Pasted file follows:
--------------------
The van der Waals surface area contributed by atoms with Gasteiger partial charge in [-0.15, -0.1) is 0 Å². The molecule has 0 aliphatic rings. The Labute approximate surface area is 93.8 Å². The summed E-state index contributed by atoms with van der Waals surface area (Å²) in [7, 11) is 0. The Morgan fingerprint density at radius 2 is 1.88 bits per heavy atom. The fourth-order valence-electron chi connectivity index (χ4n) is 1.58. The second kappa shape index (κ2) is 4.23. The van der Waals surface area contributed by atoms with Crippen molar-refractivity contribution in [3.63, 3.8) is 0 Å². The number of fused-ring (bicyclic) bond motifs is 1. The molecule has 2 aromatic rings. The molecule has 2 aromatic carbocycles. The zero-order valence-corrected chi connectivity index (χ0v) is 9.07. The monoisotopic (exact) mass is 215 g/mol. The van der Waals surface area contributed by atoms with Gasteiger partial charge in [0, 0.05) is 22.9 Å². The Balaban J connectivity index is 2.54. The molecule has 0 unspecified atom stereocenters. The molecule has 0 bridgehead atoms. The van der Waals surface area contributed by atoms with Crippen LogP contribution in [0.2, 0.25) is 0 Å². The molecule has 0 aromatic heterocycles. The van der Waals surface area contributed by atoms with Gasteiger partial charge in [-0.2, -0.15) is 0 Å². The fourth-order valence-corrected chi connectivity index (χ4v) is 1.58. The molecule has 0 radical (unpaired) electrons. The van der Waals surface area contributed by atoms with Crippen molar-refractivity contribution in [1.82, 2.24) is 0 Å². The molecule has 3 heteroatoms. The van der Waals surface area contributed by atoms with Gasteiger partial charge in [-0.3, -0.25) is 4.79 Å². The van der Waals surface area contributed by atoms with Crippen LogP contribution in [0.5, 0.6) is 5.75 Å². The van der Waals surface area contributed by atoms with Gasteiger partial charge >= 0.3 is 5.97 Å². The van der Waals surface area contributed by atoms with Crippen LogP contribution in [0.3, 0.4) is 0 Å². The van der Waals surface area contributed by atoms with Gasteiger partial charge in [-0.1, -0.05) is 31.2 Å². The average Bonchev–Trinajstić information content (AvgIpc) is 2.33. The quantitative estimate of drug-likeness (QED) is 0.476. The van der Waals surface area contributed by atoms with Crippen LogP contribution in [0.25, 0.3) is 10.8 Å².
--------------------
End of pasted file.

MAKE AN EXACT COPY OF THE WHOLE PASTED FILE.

The van der Waals surface area contributed by atoms with Gasteiger partial charge in [-0.15, -0.1) is 0 Å². The molecule has 0 aliphatic rings. The Labute approximate surface area is 93.8 Å². The summed E-state index contributed by atoms with van der Waals surface area (Å²) in [7, 11) is 0. The Morgan fingerprint density at radius 2 is 1.88 bits per heavy atom. The fourth-order valence-electron chi connectivity index (χ4n) is 1.58. The second kappa shape index (κ2) is 4.23. The van der Waals surface area contributed by atoms with Crippen molar-refractivity contribution in [3.63, 3.8) is 0 Å². The number of fused-ring (bicyclic) bond motifs is 1. The molecule has 2 aromatic rings. The molecule has 2 aromatic carbocycles. The zero-order valence-corrected chi connectivity index (χ0v) is 9.07. The monoisotopic (exact) mass is 215 g/mol. The van der Waals surface area contributed by atoms with Gasteiger partial charge in [0, 0.05) is 22.9 Å². The Balaban J connectivity index is 2.54. The molecule has 0 unspecified atom stereocenters. The molecule has 0 bridgehead atoms. The van der Waals surface area contributed by atoms with Crippen LogP contribution in [0.2, 0.25) is 0 Å². The molecule has 0 aromatic heterocycles. The van der Waals surface area contributed by atoms with Gasteiger partial charge in [-0.2, -0.15) is 0 Å². The fourth-order valence-corrected chi connectivity index (χ4v) is 1.58. The molecule has 0 radical (unpaired) electrons. The van der Waals surface area contributed by atoms with Crippen molar-refractivity contribution in [1.82, 2.24) is 0 Å². The molecule has 3 heteroatoms. The van der Waals surface area contributed by atoms with Gasteiger partial charge in [-0.3, -0.25) is 4.79 Å². The van der Waals surface area contributed by atoms with Crippen LogP contribution in [0.5, 0.6) is 5.75 Å². The van der Waals surface area contributed by atoms with Gasteiger partial charge >= 0.3 is 5.97 Å². The van der Waals surface area contributed by atoms with Crippen LogP contribution in [0.3, 0.4) is 0 Å². The van der Waals surface area contributed by atoms with Gasteiger partial charge in [-0.1, -0.05) is 31.2 Å². The average Bonchev–Trinajstić information content (AvgIpc) is 2.33. The quantitative estimate of drug-likeness (QED) is 0.476. The van der Waals surface area contributed by atoms with Crippen LogP contribution in [0.25, 0.3) is 10.8 Å².